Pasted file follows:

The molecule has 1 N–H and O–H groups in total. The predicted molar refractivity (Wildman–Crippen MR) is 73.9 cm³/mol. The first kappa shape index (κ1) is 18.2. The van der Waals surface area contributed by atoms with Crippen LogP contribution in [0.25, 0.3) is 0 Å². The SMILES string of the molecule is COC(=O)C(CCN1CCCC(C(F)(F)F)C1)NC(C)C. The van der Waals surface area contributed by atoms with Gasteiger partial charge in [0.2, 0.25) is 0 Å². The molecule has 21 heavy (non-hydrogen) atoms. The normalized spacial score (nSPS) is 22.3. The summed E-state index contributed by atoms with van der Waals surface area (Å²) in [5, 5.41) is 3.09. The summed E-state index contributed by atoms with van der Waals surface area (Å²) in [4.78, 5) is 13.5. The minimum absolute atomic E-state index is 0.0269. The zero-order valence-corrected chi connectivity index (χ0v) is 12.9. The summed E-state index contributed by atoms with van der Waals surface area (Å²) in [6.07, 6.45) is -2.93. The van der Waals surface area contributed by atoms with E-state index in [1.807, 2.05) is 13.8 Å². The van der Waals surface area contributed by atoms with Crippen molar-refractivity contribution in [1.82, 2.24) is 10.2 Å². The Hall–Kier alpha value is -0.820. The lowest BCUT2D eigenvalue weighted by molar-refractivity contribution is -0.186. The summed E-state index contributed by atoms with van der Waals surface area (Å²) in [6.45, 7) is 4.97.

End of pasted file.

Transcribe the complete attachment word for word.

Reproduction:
The molecule has 1 N–H and O–H groups in total. The predicted molar refractivity (Wildman–Crippen MR) is 73.9 cm³/mol. The first kappa shape index (κ1) is 18.2. The van der Waals surface area contributed by atoms with Crippen LogP contribution in [0.25, 0.3) is 0 Å². The SMILES string of the molecule is COC(=O)C(CCN1CCCC(C(F)(F)F)C1)NC(C)C. The van der Waals surface area contributed by atoms with Gasteiger partial charge in [0.2, 0.25) is 0 Å². The molecule has 21 heavy (non-hydrogen) atoms. The normalized spacial score (nSPS) is 22.3. The summed E-state index contributed by atoms with van der Waals surface area (Å²) in [5, 5.41) is 3.09. The summed E-state index contributed by atoms with van der Waals surface area (Å²) in [4.78, 5) is 13.5. The minimum absolute atomic E-state index is 0.0269. The zero-order valence-corrected chi connectivity index (χ0v) is 12.9. The summed E-state index contributed by atoms with van der Waals surface area (Å²) in [6.07, 6.45) is -2.93. The van der Waals surface area contributed by atoms with E-state index in [1.807, 2.05) is 13.8 Å². The van der Waals surface area contributed by atoms with Crippen molar-refractivity contribution in [1.82, 2.24) is 10.2 Å². The Hall–Kier alpha value is -0.820. The lowest BCUT2D eigenvalue weighted by molar-refractivity contribution is -0.186. The summed E-state index contributed by atoms with van der Waals surface area (Å²) in [6.45, 7) is 4.97.